The CPG/Retailer Service Expectation: Cost is No Object

The CPG/Retailer Service Expectation: Cost is No Object

Skin and beauty care maker Beiersdorf doesn’t believe excellent customer service should be considered a cost. In fact, in finding ways to improve the logistics of serving retailers, this CPG manufacturer reduced its own operating costs.

As mega-retailers grow through new stores and outlets, with investments in e-commerce marketing and sales and through the acquisition of smaller competitors, many consumer packaged goods (CPG) suppliers face margin pressure in helping these customers evolve. They are working to strike a balance between customer support and logistics costs.

Beiersdorf, a $7 billion CPG manufacturer, has reconfigured its facility floor plan, installed a new material handling system, utilized state-of-the-art software and other technology and instituted process improvements to grow with their retailer customers. In doing so, this manufacturer of skin and beauty care products (such as Nivea, Eucerin and Aquaphor) is able to focus on customer service requirements while identifying new opportunities to reduce their own operating costs.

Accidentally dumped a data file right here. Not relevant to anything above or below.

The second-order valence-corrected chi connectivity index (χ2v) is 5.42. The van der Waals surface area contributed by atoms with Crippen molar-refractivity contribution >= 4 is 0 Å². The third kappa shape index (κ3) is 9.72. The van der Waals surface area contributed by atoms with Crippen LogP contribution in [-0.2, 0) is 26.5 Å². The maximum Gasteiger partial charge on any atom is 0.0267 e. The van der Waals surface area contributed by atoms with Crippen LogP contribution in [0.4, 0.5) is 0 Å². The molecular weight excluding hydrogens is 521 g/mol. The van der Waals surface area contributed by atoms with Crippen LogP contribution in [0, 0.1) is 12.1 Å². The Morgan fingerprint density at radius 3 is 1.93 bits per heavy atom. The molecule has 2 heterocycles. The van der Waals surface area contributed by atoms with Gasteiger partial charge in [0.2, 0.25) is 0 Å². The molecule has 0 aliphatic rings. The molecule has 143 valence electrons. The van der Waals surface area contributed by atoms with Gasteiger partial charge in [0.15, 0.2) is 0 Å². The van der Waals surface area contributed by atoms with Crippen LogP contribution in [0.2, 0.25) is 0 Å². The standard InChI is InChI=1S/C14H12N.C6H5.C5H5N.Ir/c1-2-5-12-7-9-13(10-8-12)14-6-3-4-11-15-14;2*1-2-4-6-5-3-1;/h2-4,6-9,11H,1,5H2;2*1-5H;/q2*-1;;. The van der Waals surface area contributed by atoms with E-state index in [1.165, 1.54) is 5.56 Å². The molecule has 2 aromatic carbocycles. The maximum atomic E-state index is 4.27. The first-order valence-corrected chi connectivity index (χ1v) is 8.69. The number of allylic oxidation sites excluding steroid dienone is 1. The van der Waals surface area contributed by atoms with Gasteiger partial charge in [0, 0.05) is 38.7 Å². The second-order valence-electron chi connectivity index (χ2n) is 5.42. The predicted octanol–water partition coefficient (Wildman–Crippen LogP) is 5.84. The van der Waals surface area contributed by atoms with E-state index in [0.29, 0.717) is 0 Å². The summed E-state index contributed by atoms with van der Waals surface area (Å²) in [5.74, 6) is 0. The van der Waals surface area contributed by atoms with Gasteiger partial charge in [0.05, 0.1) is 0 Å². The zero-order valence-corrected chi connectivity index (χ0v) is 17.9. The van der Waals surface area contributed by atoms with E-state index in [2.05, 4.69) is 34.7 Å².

Managing this balance successfully has resulted in its recognition as “Supplier of the Year” by Walmart and “Partner of the Year” by Target.

One of the more recent retailer requirements Beiersdorf has been dealing with is reducing carrying costs and improving their ability to react to variability in marketplace demand. The lower the inventory level, the less likely products will become obsolete as consumers’ tastes evolve.

At the same time, retailer orders to CPG suppliers such as Beiersdorf have become much smaller and more frequent to enable rapid response to the market. Distribution center (DC) managers realize that smaller, more frequent orders can drive most of the metrics by which DC performance is managed in the wrong direction (i.e., higher handling cost per unit, higher distribution costs as a percent of sales, etc.).

Beiersdorf is no exception to the challenge of order profile changes that could have an unfavorable performance impact. Its Cincinnati-based distribution team is focused on minimizing this impact on costs and more importantly, implementing material handling system enhancements to increase the flexibility of the DC to support its retail customer base with exceptional order quality and shipping performance.

To accomplish this, Beiersdorf worked with long-time consulting engineering partner, FORTE, to identify the following key goals:

  • Upgrade and relocate the pallet stretch wrapper to increase queuing capacity for inbound and outbound pallets and to open up additional dock space;